Japan, Land of the Rising Sun, is also the country with highest proportion of citizens in their sunset years. Notwithstanding warnings of population decline and a shrinking labor force, the ageing population, a high quality of life, the highest life expectancy in the world and mandatory health insurance help make it the second largest individual pharma market in the world. Japan accounts for just under 10% of the global pharma market.
In fact, Japan is on the list of markets that companies seek access to in their first round of marketing approvals. Despite all this, doing business in Japan, particularly in pharma, is seen as challenging for many and downright daunting for the uninitiated.
As with all cultures and experiences around the world, there is no one way to define Japan, its people, their approach to business or the expected etiquette. However, based on the interactions of RegDesk’s team with individual experts and large multinationals, these guidelines provide you the edge you need to close that deal. In general, it is better to err on the side of conservatism; it is a traditional and hierarchical society.
The expected dress code is formal and modest, you should not stand out too much (avoid excessive jewelry and bright colors). Men should avoid the combination of a white shirt, black tie and black suit since this is considered funeral attire.
One of the first perceived barriers to business is language, when in fact many experienced professionals and senior managers speak fluent English. Working with large companies and distributors that have experience with foreign companies will almost certainly eliminate the language barrier. Smaller firms on the other hand likely will engage an interpreter to facilitate the meeting. Irrespective of the language being used in the meeting, it is important to remember that your potential clients/partners are Japanese and will not make business decision in the same manner as your American or European counterparts.
Once you enter the conference room, your counterparts will introduce themselves and bow, then one of the most important actions you will partake in is the exchange of the business cards. The cards are revered in Japan and it is very important to make a good first impression with this exercise. When receiving the card, use both hands, take a second to read the card before placing it in a business card holder. Do not place it in your wallet or pocket. It is also important to not write on, bend or in any way damage the card as this is considered disrespectful. In a similar way, when you hand your own card (there is no good reason not to have one), use both hands and face it towards the receiver (if it has a Japanese side, present that side), wait for them to read and it place it away. If there are multiple people in the room, remember to distribute the cards in order of seniority (usually determined by age) by walking up to each person and not passing around the cards or laying them on a table.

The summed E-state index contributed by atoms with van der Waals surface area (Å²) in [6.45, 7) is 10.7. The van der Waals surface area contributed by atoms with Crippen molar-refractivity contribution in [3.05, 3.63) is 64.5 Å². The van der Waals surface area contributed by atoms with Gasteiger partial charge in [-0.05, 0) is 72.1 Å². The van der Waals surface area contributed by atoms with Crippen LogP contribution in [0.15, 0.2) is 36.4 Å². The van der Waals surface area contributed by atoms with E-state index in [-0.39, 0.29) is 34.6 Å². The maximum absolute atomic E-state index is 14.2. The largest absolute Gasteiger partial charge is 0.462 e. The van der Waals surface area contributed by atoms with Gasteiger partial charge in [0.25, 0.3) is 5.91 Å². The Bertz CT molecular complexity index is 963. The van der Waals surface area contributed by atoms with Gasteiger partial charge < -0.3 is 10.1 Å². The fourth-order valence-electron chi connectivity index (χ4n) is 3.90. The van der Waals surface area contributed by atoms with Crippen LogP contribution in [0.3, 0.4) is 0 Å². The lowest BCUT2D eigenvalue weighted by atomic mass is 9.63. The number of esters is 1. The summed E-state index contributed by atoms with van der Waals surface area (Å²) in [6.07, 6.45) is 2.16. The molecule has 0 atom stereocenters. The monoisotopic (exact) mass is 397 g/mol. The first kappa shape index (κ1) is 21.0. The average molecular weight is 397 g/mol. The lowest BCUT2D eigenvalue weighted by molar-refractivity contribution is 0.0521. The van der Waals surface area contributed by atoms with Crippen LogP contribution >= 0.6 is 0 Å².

Over the course of the actual meeting or presentation, it is important to remember that the Japanese value their privacy and engaging in personal banter or trying to establish a relationship using common personal interests is not appropriate. Instead, talk about your company and ask about theirs. It is also important to address the senior most (oldest) person in the room. The Japanese culture emphasizes politeness, you can be assured that you will be given their undivided attention and will receive many questions while they will take notes. However, this does not imply you will close the deal. As a risk averse society that emphasizes consensus in decisions, multiple meetings are required to achieve your business goal. Pushing deadlines, hard selling and rushing through should be avoided at all costs. Use gentler approaches and try to build on common ground.
In keeping with the theme of politeness, your hosts may offer to take you to dinner. In such settings, it is important to remember that the same rules of etiquette apply here as the meeting: Maintain the same boundaries of privacy and respect seniority, wait for the hosts to offer you a specific seat at the table and follow the table manners that come along with using chopsticks.
It is quite common to exchange gifts in a business setting. They are not considered bribes or unethical. Like the business card exchange, gift giving is more about the ceremony than the actual gift itself. The wrapped gift is best placed in a shopping bag to avoid hints about what it maybe and hide the ostentatious nature of the wrapping. Gifts are best given at the end of a visit and must be given with both hands and to all who are present. When receiving a gift, politely refuse once or twice before accepting. Be sure to avoid lilies, lotus blossoms, white flowers, red Christmas cards and potted plants as these are all associated with funerals or sickness. Also, gifting fours or nines of anything is considered unlucky.
It may all seem daunting at first, but like any other culture, people grow more comfortable over time and your relationship should be off to a good start if you follow these guidelines. RegDesk’s expertise can help you enter this large and lucrative market with the help of our extensive network of Japanese experts. Visit us at www.regdesk.co, email us at email@example.com or call us at +1-267-607-3375 for market insights in Japan.
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